Brooklyn Chef Michael Ayoub on Perfect Pizza & Old-School Faves


These days, you’re always hearing about Brooklyn’s hottest new chefs and their trendy restaurants, but the borough had its share of culinary geniuses long before it became the cool place to be. Take, for example, Michael Ayoub. The Brooklyn native has been cooking in the County of Kings since 1977, when, as an ambitious 20-year-old, he purchased a French eatery in Bay Ridge called Skaffles. Since then, Ayoub has built a widely respected restaurant empire without ever crossing the East River. After Skaffles closed, he opened Cucina, an Italian trattoria in Park Slope that was the first Brooklyn restaurant to be reviewed by The New York Times, which gave it two stars and earned him the nickname “The First Chef of Brooklyn.” In October 2004, Ayoub opened Fornino in Williamsburg, where his artisanal-style pizzas cooked in wood-fired ovens became such a hit that the restaurant now has two more Brooklyn locations. Here, Ayoub discusses his culinary background, his connection to Brooklyn, and his suprising artistic talent.

What are some of your earliest memories of food?

I have a distinct memory of my aunt propping me up on a chair to roll cookies with her. Even as a kid, I was always curious about food. When I was nine years old, my neighbor was in the deli business, and I would help him peel potatoes. The kitchen has always been something I’ve been fascinated with.

What inspired you to become a chef?

Originally, I was going to school to become a veterinarian, which was very difficult in 1975. When I realized it was too hard, I took a gig as the president of Long Island College Hospital School of Radiologic Technology, which is what I was doing by day. By night, I was the chef of Skaffles. During my lunch break, I would have to buzz from Long Island Hospital to Skaffles, put the ducks in the oven at a low temperature, and go back to school for a couple hours. Cooking was always a way to make a living for me.

Aside from the fact that you grew up in Brooklyn, what made you want to cook there?

Brooklyn was always my mainstay. I have a great customer base here. I put food services in the Brooklyn Botanic Gardens and the Brooklyn Academy of Music. I was a Brooklyn guy. What attracted me to Williamsburg was I had gone to dinner at a huge restaurant there on a Monday night at 9pm – chefs only get Mondays off – and had to wait an hour for a table. I thought, “Something’s going on in this neighborhood.”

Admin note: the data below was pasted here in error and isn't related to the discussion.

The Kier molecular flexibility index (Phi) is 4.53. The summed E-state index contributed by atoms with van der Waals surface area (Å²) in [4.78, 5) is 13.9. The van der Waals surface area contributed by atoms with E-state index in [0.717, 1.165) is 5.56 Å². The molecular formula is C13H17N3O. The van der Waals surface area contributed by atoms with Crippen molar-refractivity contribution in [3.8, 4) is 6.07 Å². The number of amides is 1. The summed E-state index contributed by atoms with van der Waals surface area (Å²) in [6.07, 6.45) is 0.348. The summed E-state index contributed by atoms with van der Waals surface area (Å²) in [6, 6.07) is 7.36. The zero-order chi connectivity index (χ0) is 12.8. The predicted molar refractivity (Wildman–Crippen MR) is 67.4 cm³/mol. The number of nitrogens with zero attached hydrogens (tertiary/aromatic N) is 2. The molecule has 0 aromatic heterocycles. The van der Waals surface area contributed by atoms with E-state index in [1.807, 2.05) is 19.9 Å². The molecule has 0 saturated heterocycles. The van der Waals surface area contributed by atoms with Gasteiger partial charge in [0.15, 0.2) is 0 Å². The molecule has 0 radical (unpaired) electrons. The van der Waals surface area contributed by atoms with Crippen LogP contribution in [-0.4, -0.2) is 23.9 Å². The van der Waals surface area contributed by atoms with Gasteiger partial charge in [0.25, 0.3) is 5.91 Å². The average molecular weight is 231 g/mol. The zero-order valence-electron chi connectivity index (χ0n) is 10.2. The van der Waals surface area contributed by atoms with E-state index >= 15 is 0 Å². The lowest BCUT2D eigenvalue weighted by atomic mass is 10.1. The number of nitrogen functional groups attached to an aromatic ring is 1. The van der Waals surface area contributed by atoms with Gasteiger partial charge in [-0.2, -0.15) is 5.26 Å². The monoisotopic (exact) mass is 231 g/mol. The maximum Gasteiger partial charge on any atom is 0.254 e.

What made you want to focus on Brooklyn pizza with Fornino?

Fornino is my mother’s maiden name and means “little oven” in Italian. A pizza scenario was the perfect place to use it, as the only cooking equipment I have in these restaurants is the oven. Everything we make at Fornino comes out of the oven.

If you had a free day in Brooklyn, where would you spend it?

I would sit on the edge of Brooklyn Bridge Park, on the East River waterfront, and look at the view. The Brooklyn Bridge is to the north, Statue of Liberty slightly south, New York City front and center. The park faces due west, which makes the sunsets like no place else in the world. There’s also the New York Aquarium. There are not too many urban areas where you can hang out with beluga whales and watch penguins playing.

Actually, I’d be in UrbanGlass, the world’s largest public-access glass studio, blowing glass for the day. I’ve been blowing glass for the last 12 years. As a chef, everything that I have ever created is consumed within hours. The permanence of glass is very rewarding to me. I have been commissioned to create sculptures for the Venetian Hotel in Vegas, Foxwoods Casino, and multiple restaurants in NYC. All the lighting in all my restaurants is made personally.

Aside for Fornino, what are some of your favorite Brooklyn restaurants?

Peter Lugers Steakhouse is an old-school restaurant that has been around forever, and is constantly rated best steakhouse in NYC. It’s the high temple of carnivores. Whenever I get a craving for a great steak, this is my go-to spot. I feel lucky having it so close. People travel from around the world to get a taste. There’s also Coney Island‘s Nathan’s Famous. Every once in a while I like to dine al fresco – and standing up – and have a Nathan’s Famous hot dog. Growing up in Brooklyn, we would often go to Coney Island’s beach amusement rides. No visit would be complete without standing and eating a freshly grilled Nathan’s hot dog, with fries, of course. Pegasus Restaurant in Bay Ridge serves the best brunch in the borough, hands down. I have been going to Pegasus since I was a young boy. It is my standard of what a great omelette and home fries are. All others are judged by that quality definition.

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